Ever since I was a teenager, and all through my university years, I knew that I didn’t want to end up like my parents working a 9-to-5 job punching my timecard like a schmo and being bossed around by some dumb boss. My mum brought me up as a communist, so I knew that it was “because of Capitalism” that pretty much all jobs are soulless and dehumanised (I still believe this). But growing up in the neo-liberalism of the 90s and 2000s, I had no sense of imagination that things could ever be any different. I read David Graeber’s books a few years ago and got a little interested in Anarchism as an alternative way of working in teams. But the idea of the endless meetings and consensus processes sounded dreadful and was a big turnoff.»
One of the major limitations of Scikit Learn is its lack of native support of categorical variables for tree models. One way around this is to use
pd.get_dummies to perform a one-hot-encoding on categorical variables, however this doesn’t work well when the column has a lot of levels. Instead it can actually be more effective to convert the column to a numeric id and treat it as a continuous variable – as long as your trees have enough depth, they will naturally re-segment the variable into its natural categories. (I have routinely achieved up to 5% improvement on AUROC using this techique compared to a model of the same size/complexity using dummy variables.) The introduction of the
categorical data type in Pandas since version 0.15 makes this a breeze – the column is stored as a vector of Numpy
int64, together with a list of levels which is used as a codebook.
One of my biggest pet peeves with Pandas is how hard it is to create a panel of bar charts grouped by another variable. I know that this would be nontrivial in Excel too, (I guess you’d have to manually create separate charts from a pivot table) but the problem is that I’ve always been taunted by the
by parameter in
histogram, which I never get to use since 98% of the time I’m dealing with categorical variables instead of numerical variables. And apparently categorical data have bar charts not histograms which according to some sticklers are somehow not the same thing (I insist they are!).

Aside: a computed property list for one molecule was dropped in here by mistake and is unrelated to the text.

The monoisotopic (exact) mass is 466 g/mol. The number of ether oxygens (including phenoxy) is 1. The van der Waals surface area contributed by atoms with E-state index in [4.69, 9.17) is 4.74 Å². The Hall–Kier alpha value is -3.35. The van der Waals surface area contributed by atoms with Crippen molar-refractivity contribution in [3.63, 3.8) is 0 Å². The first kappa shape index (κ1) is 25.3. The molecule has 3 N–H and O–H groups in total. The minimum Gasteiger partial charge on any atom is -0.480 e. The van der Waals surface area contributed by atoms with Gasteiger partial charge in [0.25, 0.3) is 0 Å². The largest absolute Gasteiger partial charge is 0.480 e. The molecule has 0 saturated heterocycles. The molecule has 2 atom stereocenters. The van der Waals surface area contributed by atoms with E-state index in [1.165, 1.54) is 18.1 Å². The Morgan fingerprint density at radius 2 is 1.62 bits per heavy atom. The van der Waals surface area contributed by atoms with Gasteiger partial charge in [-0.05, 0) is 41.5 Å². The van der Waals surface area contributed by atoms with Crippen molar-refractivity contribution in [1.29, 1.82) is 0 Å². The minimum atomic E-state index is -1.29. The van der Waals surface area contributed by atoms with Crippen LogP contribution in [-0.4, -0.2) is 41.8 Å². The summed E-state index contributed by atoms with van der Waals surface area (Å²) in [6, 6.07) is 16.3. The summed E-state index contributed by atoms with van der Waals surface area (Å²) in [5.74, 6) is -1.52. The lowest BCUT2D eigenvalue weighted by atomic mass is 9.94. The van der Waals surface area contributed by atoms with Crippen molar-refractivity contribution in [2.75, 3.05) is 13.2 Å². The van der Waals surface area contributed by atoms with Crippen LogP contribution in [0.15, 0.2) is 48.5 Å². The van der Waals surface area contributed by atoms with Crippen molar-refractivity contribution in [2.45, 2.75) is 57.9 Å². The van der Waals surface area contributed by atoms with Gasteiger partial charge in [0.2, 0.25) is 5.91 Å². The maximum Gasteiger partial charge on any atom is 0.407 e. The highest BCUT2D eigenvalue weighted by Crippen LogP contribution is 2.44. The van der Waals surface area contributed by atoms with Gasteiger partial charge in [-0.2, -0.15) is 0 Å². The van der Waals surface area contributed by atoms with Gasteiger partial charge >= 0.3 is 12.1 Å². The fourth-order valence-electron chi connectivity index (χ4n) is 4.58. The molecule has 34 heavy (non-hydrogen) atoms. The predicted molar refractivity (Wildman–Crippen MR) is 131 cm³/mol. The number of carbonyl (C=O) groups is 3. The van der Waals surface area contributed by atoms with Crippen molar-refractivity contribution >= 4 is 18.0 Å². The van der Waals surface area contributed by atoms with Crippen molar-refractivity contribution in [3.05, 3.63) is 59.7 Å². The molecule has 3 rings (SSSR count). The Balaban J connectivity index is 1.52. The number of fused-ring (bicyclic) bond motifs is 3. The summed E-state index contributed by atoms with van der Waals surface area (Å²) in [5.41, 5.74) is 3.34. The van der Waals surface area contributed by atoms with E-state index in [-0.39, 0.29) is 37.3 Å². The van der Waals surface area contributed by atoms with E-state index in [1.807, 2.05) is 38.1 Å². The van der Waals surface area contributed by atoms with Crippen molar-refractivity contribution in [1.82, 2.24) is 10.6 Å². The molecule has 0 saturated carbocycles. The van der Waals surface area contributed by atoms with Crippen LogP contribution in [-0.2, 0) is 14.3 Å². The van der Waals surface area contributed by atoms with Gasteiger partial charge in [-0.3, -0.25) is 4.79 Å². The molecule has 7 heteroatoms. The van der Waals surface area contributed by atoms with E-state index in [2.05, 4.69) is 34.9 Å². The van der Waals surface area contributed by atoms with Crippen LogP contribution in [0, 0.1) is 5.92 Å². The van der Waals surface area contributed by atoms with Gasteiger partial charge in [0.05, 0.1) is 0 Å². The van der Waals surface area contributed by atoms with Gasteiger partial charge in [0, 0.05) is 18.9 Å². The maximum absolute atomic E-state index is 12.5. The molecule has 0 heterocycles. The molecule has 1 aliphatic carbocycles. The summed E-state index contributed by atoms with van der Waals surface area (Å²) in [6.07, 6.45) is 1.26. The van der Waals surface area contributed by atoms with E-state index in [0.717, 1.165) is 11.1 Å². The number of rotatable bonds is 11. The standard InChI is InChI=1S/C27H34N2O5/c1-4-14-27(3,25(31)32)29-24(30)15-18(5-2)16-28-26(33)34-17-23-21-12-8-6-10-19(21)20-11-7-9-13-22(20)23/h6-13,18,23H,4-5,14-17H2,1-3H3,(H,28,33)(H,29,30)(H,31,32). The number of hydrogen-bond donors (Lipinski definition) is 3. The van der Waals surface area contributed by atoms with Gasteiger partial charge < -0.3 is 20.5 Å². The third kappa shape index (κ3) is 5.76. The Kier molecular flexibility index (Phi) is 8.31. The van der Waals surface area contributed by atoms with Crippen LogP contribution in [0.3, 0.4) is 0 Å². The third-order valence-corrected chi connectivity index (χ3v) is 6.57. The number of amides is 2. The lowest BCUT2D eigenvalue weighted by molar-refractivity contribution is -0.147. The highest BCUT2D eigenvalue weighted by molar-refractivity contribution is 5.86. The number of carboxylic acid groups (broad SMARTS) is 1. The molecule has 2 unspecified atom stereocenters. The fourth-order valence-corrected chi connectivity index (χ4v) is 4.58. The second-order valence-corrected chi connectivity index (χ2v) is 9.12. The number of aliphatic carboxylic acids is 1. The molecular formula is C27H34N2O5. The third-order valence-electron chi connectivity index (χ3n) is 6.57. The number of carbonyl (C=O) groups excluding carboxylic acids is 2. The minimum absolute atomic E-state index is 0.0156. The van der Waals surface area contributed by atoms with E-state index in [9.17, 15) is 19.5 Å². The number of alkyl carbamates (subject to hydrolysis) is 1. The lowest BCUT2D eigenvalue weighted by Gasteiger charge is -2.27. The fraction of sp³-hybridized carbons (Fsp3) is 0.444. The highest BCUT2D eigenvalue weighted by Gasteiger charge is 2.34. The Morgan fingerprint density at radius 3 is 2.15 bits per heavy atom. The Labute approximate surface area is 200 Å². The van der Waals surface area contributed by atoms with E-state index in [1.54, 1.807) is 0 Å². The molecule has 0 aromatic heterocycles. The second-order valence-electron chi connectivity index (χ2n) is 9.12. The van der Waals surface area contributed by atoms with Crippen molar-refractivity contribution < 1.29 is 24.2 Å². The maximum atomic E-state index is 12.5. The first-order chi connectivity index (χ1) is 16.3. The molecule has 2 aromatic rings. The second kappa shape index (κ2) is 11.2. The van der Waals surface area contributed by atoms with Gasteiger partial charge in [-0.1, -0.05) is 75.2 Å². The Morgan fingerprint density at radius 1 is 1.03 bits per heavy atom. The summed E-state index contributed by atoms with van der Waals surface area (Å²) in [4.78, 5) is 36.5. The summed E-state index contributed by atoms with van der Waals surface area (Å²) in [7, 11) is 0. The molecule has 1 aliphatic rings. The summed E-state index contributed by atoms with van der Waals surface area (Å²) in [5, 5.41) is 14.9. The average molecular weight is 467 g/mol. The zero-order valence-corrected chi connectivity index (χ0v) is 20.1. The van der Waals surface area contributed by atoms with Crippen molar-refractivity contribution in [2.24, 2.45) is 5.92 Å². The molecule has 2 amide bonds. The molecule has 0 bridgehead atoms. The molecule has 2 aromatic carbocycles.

A friend from uni is just finishing his PhD and got in touch with me asking for advice about finding a non-academic job, and the difference between academia and industry. I really enjoyed the chance to reflect on my past couple of years, and I thought I might share my advice to him in case it’s useful to other people.»
At work everyone’s starting to catch the functional programming bug (starting with F#, but now with people trying out Clojure and Scala) and I don’t want to be left behind. Well of course Python isn’t the best choice for functional prgramming (no tail-call recursion etc.) and I’m starting to play with Clojure (with Flambo for Spark), but in the mean time I’ve been wanting to try and wrap my head around the “no side effects” concept of functional programming in my existing Pandas code.»
Data pipelines are a good way to deploy a simple data processing task which needs to run on a daily or weekly schedule; it will automatically provision an EMR cluster for you, run your script, and then shut down at the end. If the pipeline is more complex, it might be worth using something like AirBnB’s Airflow which has recently been open-sourced and is definitely on my list of things to check out.»
A coworker recently asked for my help getting a Python 3 IPython Notebook server running on an Amazon EC2 instance. It was pretty straightforward in the end, but it involved a bit of trial and error, so I thought I’d collect the steps here just in someone else (or myself) needs to do this again. I tried this on the primary node of an EMR cluster, AMI version 3.8.0, try at your own peril on any other AMI…»
One of my coworkers was recently working on a project that requried lemmatizing a large number of documents using NLTK in Python. His solution (running locally on his laptop) was taking 20 hours to run, and being obsessed with Hive at the time, naturally I wanted to see if I could save him some time by implementing it as a custom UDF. In the end was a pretty painful process, but I learned a lot, and I feel a lot more confident trying this kind of thing in the future. I also learned a neat trick for debugging UDF’s which I’m going to share!»